Conjunctival complications may occur after glaucoma drainage device surgery. We analyzed the frequency, risk factors, management and outcomes of Ahmed glaucoma valve (AGV)-related conjunctival complications.
Retrospective review of postoperative conjunctival complications in patients undergoing AGV insertion. Only subjects with ≥1-year follow-up were included.
The charts of 158 subjects with a median age of 64±16.2 years were reviewed. Median follow-up was 43.5 months (range, 12 to 103 mo). Fifty-three (33.5%) wound dehiscences and 14 (8.9%) device exposures were diagnosed 31.6±35.7 and 996±735 days after procedure, respectively (P<0.001). Ninety-one subjects (57.6%) had no conjunctival complications. This uncomplicated group used 3.3 (±1.1) [95% confidence interval (CI): 3.07, 3.51] hypotensive medications before surgery as compared with 3.8 (±1.1) (95% CI: 3.48, 4.10) and 3.9 (±0.9) (95% CI: 3.36, 4.36) for dehiscence and exposure groups, respectively (P=0.01). The inferonasal quadrant was associated with the highest rate of dehiscences (4/7, 57.1%) (95% CI: 18.4, 90.1), followed by the inferotemporal quadrant (30/65, 46.2%) (95% CI: 33.1, 58.2), the superotemporal (15/61, 24.6%) (95% CI: 12.9, 33.8), and the superonasal (4/25, 16%) (95% CI: 10.9-52.0; P<0.0073). There were no differences in dehiscence and exposure rates between limbal versus fornix-based approaches (P=0.54; 95% CI: 24.8-44.9, 24.4-45.7, 5.9-19.6, 3-45.1, respectively). Forty-eight (90.6%) dehiscent wounds resolved with conservative management and 5 were resutured, whereas all exposed devices were managed surgically.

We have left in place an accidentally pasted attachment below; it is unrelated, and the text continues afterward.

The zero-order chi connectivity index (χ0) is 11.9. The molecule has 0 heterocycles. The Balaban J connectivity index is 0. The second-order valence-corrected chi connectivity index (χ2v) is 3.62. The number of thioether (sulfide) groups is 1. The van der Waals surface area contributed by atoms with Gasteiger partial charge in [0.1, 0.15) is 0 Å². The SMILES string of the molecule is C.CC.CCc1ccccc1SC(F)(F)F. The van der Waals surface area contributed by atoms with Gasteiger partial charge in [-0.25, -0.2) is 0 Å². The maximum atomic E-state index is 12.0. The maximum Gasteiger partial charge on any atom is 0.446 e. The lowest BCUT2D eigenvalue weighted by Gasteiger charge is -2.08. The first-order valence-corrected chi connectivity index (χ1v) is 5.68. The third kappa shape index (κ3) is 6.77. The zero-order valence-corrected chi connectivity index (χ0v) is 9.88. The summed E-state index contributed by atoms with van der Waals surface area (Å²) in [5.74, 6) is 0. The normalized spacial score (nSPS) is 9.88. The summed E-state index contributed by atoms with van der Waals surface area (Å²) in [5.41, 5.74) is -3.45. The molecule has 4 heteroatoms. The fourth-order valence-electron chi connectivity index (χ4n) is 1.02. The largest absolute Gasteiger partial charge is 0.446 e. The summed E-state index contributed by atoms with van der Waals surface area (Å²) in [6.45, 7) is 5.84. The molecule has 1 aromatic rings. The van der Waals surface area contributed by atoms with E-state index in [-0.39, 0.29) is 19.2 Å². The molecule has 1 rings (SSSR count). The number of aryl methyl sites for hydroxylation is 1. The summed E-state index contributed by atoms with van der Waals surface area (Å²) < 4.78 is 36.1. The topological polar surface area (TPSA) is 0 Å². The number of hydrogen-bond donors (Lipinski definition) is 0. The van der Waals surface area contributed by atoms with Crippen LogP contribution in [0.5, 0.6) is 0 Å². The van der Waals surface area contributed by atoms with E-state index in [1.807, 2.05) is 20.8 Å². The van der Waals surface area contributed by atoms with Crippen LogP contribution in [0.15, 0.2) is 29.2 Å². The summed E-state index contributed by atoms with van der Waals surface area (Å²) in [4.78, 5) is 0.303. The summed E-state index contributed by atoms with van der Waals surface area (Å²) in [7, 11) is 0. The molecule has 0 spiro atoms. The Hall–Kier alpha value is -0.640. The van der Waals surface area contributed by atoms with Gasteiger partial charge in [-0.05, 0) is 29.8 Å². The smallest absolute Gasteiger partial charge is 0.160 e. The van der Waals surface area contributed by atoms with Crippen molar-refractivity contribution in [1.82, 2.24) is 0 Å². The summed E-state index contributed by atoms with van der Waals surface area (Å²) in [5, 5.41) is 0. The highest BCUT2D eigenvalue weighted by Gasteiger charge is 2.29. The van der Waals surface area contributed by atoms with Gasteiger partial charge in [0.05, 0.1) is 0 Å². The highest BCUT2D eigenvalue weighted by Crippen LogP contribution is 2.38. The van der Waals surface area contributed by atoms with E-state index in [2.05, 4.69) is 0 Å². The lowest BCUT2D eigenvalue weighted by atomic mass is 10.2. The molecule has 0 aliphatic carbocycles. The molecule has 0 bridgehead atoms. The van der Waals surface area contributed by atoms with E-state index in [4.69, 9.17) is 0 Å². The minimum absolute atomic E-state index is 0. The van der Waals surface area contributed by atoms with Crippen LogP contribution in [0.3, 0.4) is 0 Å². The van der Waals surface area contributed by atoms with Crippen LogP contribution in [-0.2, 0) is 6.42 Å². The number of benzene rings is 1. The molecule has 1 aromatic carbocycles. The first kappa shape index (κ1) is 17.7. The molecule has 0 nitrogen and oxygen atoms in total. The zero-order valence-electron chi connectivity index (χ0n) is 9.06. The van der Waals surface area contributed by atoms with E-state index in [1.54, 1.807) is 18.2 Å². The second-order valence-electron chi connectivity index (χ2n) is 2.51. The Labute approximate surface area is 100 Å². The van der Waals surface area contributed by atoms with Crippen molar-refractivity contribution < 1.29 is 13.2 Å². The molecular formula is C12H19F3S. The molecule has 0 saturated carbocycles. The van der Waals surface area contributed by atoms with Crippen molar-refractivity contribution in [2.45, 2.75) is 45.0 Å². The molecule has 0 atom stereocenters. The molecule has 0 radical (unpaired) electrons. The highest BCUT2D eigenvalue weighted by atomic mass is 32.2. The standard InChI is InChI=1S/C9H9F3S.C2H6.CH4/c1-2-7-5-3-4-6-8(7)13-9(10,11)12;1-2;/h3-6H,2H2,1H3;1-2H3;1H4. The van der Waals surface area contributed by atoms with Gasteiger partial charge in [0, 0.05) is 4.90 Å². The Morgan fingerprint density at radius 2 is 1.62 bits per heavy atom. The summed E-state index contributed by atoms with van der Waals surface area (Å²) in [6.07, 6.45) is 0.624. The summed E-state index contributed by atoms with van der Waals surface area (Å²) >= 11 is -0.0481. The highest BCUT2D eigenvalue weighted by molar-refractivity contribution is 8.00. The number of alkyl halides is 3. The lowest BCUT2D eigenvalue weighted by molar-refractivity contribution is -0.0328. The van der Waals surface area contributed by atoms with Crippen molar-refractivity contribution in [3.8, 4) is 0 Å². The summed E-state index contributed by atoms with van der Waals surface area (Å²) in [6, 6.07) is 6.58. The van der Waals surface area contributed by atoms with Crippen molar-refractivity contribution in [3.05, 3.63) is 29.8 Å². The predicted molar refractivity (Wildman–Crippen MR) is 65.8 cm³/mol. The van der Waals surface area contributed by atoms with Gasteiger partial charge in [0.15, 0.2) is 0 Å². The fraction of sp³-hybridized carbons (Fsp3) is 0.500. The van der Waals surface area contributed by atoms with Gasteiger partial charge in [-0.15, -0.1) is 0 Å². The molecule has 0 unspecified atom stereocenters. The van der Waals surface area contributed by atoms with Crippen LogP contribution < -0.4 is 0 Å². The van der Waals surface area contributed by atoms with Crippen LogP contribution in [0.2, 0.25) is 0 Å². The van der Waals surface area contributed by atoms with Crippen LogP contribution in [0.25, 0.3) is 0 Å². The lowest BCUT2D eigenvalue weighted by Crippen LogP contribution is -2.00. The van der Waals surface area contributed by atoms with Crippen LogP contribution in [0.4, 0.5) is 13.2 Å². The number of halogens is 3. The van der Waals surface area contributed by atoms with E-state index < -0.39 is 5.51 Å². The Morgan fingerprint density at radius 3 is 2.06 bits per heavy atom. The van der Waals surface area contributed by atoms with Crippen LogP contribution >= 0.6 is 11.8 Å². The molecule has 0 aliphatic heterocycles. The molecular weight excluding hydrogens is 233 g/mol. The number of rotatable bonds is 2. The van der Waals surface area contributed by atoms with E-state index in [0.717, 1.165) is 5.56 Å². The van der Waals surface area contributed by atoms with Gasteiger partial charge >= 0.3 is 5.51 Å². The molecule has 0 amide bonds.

Conjunctival dehiscence is usually a benign, common complication after AGV insertion. It does not need repair as long as the tube is well covered. AGV tube or plate exposures are less common, occur later and were promptly repaired as per current practice. Important factors predisposing to these problems include a greater number of preoperative hypotensive medications and the implantation quadrant.
*Department of Ophthalmology, Meir Medical Center, Kfar Saba
∥Department of Ophthalmology, Tel Aviv Sourasky Medical Center, Sackler Faculty of Medicine, Tel Aviv University, Tel Aviv, Israel
†Department of Ophthalmology and Vision Sciences, Toronto Western Hospital, University of Toronto, Toronto, ON, Canada
‡Department of Ophthalmology, Royal Devon & Exeter Hospital, Exeter, UK
§Department of Ophthalmology, King Faisal University, Damman, Saudi Arabia
Disclosure: The authors declare no conflict of interest.
Reprints: Noa Geffen, MD, Department of Ophthalmology, Meir Medical Center, Kfar Saba, Sackler Faculty of Medicine, Tel Aviv University, Tel Aviv, 18 C/6 Weitzman st. Ramat- Hasharon, Israel 47211 (e-mail: email@example.com).
Received May 24, 2011
Accepted July 18, 2012